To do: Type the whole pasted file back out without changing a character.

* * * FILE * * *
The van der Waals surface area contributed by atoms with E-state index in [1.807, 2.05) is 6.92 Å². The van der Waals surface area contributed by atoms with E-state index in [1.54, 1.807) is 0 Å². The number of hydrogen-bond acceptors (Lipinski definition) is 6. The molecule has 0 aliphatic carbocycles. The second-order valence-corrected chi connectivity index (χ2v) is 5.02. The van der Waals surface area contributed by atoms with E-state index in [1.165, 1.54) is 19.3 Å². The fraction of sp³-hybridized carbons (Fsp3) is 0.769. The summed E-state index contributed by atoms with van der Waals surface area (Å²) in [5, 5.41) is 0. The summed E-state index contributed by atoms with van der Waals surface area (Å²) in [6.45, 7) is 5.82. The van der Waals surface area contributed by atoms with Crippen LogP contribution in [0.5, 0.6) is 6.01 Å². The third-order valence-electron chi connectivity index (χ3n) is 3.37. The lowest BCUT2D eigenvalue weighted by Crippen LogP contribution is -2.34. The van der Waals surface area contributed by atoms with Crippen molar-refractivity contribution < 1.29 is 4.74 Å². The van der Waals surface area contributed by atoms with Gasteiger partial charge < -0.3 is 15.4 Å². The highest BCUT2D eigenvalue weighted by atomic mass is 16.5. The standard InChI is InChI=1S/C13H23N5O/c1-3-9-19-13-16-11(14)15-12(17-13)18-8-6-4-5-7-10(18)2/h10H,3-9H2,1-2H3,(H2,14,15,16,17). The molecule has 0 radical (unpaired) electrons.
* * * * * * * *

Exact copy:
The van der Waals surface area contributed by atoms with E-state index in [1.807, 2.05) is 6.92 Å². The van der Waals surface area contributed by atoms with E-state index in [1.54, 1.807) is 0 Å². The number of hydrogen-bond acceptors (Lipinski definition) is 6. The molecule has 0 aliphatic carbocycles. The second-order valence-corrected chi connectivity index (χ2v) is 5.02. The van der Waals surface area contributed by atoms with E-state index in [1.165, 1.54) is 19.3 Å². The fraction of sp³-hybridized carbons (Fsp3) is 0.769. The summed E-state index contributed by atoms with van der Waals surface area (Å²) in [5, 5.41) is 0. The summed E-state index contributed by atoms with van der Waals surface area (Å²) in [6.45, 7) is 5.82. The van der Waals surface area contributed by atoms with Crippen LogP contribution in [0.5, 0.6) is 6.01 Å². The third-order valence-electron chi connectivity index (χ3n) is 3.37. The lowest BCUT2D eigenvalue weighted by Crippen LogP contribution is -2.34. The van der Waals surface area contributed by atoms with Crippen molar-refractivity contribution < 1.29 is 4.74 Å². The van der Waals surface area contributed by atoms with Gasteiger partial charge < -0.3 is 15.4 Å². The highest BCUT2D eigenvalue weighted by atomic mass is 16.5. The standard InChI is InChI=1S/C13H23N5O/c1-3-9-19-13-16-11(14)15-12(17-13)18-8-6-4-5-7-10(18)2/h10H,3-9H2,1-2H3,(H2,14,15,16,17). The molecule has 0 radical (unpaired) electrons.